Melbourne: Sri Lankan bowling great Muttiah Muralitharan says the quality and depth in Indian cricket’s white ball eco-system is so good that the country has created an unimaginable talent pool in T20 format.
The owner of 800 Test wickets and the greatest off-spinner of all times made his point with an observation that a bowler of the calibre of Ravichandran Ashwin struggles to make it to India’s playing XI in white-ball matches.
Ashwin, who is closing in on 450 Test wickets, is back in the white ball mix after being in the wilderness in shorter formats for more than three years.
“There are too many quality options in Indian cricket system. There is very stiff competition among the top Indian spinners in white ball cricket,” Murali told PTI in an interview organized by the Legends League Cricket (LLC).
“In red ball cricket, there isn’t much competition as Ashwin is on top. He is peerless.The moment we turn to T20, because of IPL, we get to see too many talented options as there are so many matches being played. That certainly speaks about depth of Indian cricket.
“So when you get an option to compare his exploits with others and the opportunities to play T20Is get shared.”
One of the greatest exponents of doosra (the wrong ‘un), Murali never compromised on his core strength which was a big off-break that he could turn at right angles taking the track out of equation.
So are off-spinners using too many carrom balls in white ball cricket?
“You can’t bowl just carrom balls. You have to mix it up. Even during our times, we used floaters with conventional off breaks. You can’t bowl the same ball again and again as batters tend to read you well. To stay on top, you need to have enough variations in your bowling.”
Off-spinners vs left handers? Murali wants flexibility
Since the advent of T20 leagues across the globe, the cricketing term that has been in vogue is the word “match-ups” — a specific skilled player pitted against an opposition player of another skill.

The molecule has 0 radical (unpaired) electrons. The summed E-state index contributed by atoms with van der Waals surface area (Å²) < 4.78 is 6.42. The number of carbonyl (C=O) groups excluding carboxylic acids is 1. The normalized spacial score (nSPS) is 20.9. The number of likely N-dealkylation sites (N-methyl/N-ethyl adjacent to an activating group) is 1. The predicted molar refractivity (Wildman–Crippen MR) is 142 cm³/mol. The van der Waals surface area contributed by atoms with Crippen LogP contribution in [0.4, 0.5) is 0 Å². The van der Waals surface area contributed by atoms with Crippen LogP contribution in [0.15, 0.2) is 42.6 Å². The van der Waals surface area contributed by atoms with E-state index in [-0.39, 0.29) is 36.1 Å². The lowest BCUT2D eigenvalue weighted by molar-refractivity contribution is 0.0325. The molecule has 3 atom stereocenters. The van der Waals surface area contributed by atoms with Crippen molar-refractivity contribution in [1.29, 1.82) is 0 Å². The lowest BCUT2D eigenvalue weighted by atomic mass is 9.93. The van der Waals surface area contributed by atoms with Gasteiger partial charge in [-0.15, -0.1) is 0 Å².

Like an off-spinner up against left-handers.
Murali, though, doesn’t believe in that concept.
“Never believe this concept that an off spinner will only be effective when a left handed batter is in operation. That’s not the kind of mindset you should have when you go out there. Even if there is a right hander batting, you should have skills to get him out. The skipper should also show a lot of belief that his off spinner could do the job.”
Finger spinners will never go out of fashion in T20Is
During the Ravi Shastri-Bharat Arun era, one saw the advent of “Kul-Cha”, the two wrist spinners Yuzvendra Chahal and Kuldeep Yadav, who did enjoy a fair degree of success before both suffered a slump in form.
There were talks whether finger spinners were going out of fashion. Ask Murali and he would emphatically deny such theories.
“Spinners will always remain special bowlers in T20 cricket. All these T20 leagues won’t be what they are if there were no quality spinners in each team. Finger spinners, if you mean off spinners, will never go out of fashion in T20 cricket.”
A good leg-spinner needs a good captain in order to blossom but does the same hold true for an off-break bowler?
“I won’t say a good off-spinner would always need a good captain. A captain has to think about all 11 players, including him, but primary requisite of an off spinner will always be talent.”
A tournament win can’t heal wound of a nation
Sri Lanka recently won a major trophy in Asia Cup after a gap of eight years.
While Murali believes that Sri Lankan players have every right to celebrate the success, he doesn’t believe that a sporting victory can heal the scars of what his country went through due to collapse of democracy.
“I wouldn’t say a victory in a cricket tournament can heal the wounds of a nation. Sport is different and nation is different. Just like every nation goes through rough times, our cricket also went through a bad patch and is now going in right direction.”
He refused a comparison between the current team with past the ones when he was an active players.
“In our era, we won a lot of games and subsequently lot of tournaments like World Cup, Asia Cup and lot of trophies. For us, Asia Cup was another Cup. But I must say, for this team, pushed back by everyone, winning after 8 years is a great thing.”
As far as Dasun Shanaka’s captaincy is concerned, he termed him as a “good captain”.
But as he signed off, he didn’t forget to add that “a captain is as good as his team”.